I would like to develop a few universes that I could do more than one work in, and I would love to have more novels published. I’ve got a lot of short stories out there which I enjoy a lot, and I am particularly soft for shorts being made into podcasts or audioplays so I would be delighted if I could see more of that too. 

Infernal Clock. Top-tip for other writers. Write what you want to see out there and don’t be afraid to play around with weird things. 

Bio:

Charlotte Platt is a young professional based in the far north of Scotland. She spent her teens on the Orkney Islands and studied in Glasgow before moving to the north Highlands. She lives off sarcasm and tea and can often be found walking near cliffs and rivers, looking for sea glass. Her short stories have also featured in Dimension6, K-magazine and BloodLet. Charlotte presented the pitch for her novel A Stranger’s Guide at the London Book Fair 2019 Write Stuff competition and this is now available via Silver Shamrock Publishing. She can be found on Twitter at @Chazzaroo

Latest publications:

Inferno: Burn with RJ Meldrum

RJ Meldrum is one of the most prolific short story writers I know over at Horror Tree where he pretty much has his own monthly slot! For Inferno, he has descended into the Eighth Circle with his story, ‘Hellfire’.

Infernal Clock: What was the inspiration behind your story?

I’ve always been intrigued by the old black and white, silent movies and that’s where the original idea came from – a collector finding a priceless movie, thought to be lost forever.  After that, the story practically wrote itself!

Infernal Clock: What is your idea of hell on earth?

Maybe being caught up in a once-in-a-century pandemic?  Aside from that, probably being present in continental Europe between 1939-1945 – watching the downfall of nations, the death of civilians and combatants, and perhaps having to watch loved ones die, losing your home, becoming a refugee or at worse, a statistic.  To me, that would be pretty hellish.

Infernal Clock: The Inferno was created on old ideas of sin. If you had to label the nine levels how, what would you call them? Would you keep it at 9? Increase or decrease?

I’d probably stick to the same labels used by Dante – they seem to be still relevant!

Infernal Clock: They say the Devil has all the good tunes. What song would you recommend as an accompaniment to your story?

Maybe some old-timey piano music to accompany a silent movie – the sort of thing they used to play in movie theatres before the introduction of sound – nice and jangling, discordant to keep the reader on edge.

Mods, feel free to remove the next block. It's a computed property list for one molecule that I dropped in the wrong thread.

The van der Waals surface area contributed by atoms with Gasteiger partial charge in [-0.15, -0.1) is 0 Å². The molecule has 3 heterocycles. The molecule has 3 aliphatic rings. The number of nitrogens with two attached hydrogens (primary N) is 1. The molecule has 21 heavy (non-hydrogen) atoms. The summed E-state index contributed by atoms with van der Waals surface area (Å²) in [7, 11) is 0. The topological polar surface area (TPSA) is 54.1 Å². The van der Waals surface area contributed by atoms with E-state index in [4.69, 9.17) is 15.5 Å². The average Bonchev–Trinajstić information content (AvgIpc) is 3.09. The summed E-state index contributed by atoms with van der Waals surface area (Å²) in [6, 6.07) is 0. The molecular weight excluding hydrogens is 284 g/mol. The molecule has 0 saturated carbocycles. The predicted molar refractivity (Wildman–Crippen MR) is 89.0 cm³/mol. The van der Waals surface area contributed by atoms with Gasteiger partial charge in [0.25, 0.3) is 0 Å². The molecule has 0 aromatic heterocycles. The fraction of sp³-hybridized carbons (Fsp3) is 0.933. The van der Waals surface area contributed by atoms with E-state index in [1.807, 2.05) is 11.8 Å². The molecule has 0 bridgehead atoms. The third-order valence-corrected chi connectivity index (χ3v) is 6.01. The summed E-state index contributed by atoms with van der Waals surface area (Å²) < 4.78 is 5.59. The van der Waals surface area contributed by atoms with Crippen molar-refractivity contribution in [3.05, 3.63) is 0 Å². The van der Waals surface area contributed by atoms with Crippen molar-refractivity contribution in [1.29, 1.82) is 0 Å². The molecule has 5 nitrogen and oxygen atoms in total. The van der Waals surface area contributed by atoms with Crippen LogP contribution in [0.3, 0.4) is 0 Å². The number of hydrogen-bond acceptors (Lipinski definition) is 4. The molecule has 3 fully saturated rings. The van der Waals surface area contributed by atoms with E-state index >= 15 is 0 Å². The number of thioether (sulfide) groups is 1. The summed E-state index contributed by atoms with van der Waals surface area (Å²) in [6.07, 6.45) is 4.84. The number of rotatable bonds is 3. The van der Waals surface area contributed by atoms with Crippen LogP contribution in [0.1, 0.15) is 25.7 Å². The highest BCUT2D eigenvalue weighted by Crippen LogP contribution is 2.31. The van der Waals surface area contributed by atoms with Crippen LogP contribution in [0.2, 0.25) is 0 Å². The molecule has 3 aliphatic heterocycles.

Infernal Clock: If you were able to visit the Inferno, what level would you want to go to and who would you want to see there?

I’d like to visit all of them – imagine the stories you could write after witnessing them!  And no, I wouldn’t wish that on anyone, so I wouldn’t want to see anyone there.

Infernal Clock: What is the hottest food you’ve ever eaten. Can you share a recipe?

I tried a super-spicy ramen noodle soup last year that I actually couldn’t finish (I normally have a high tolerance, but this was ridiculous) – no recipe to share, since this was a restaurant dish.

Infernal Clock: Who is your ‘favourite’ villain in history or fiction?

Moriarty probably – not the modern version – the original written by Conan Doyle.

Infernal Clock: What is your long-term ambition for your writing?

Rich?  Famous? Well, hopefully at some point, but also to leave a legacy of work that can be enjoyed by future generations.

Infernal Clock: Top-tip for other writers.

Write, get feedback, submit, find a mentorship circle to support you – all these things are valuable to both improve your writing and get noticed.

Bio:

R. J. Meldrum specializes in fiction that explores the world through a dark lens. His subject matter ranges from ghosts to serial killers and everything in-between. He has had over one hundred short stories and drabbles published in a variety of anthologies, e-zines and websites. He has had his work published by Midnight Street Press, Culture Cult Press, Horrified Press, Infernal Clock, Trembling with Fear, Black Hare Press, Smoking Pen Press, Darkhouse Books, Breaking Rules Press, Kevin J Kennedy and James Ward Kirk Fiction. His short stories have also been published in The Sirens Call e-zine, the Horror Zine and Drabblez magazine. His novella The Plague was published by Demain Press in 2019. He is a contributor to the Pen of the Damned and an Affiliate Member of the Horror Writers Association.

Links.

Facebook: richard.meldrum.79
Twitter: RichardJMeldru1

The Art of Dying

In amongst creating Inferno, writing some short stories and NaNoWriMo, I have slowly been gathering together a number of poems. Some have been published on Visual Verse and in one or two other places, a number are new. Poetry is very much a form I enjoy ‘playing’ with. The challenge to create a certain image or atmosphere or trigger an emotion in as few words as possible, is something I love. The subjects tend to be dark – but that doesn’t mean I don’t have fun. Currently in review at amazon and hopefully going live in a day or two, I hope you enjoy them.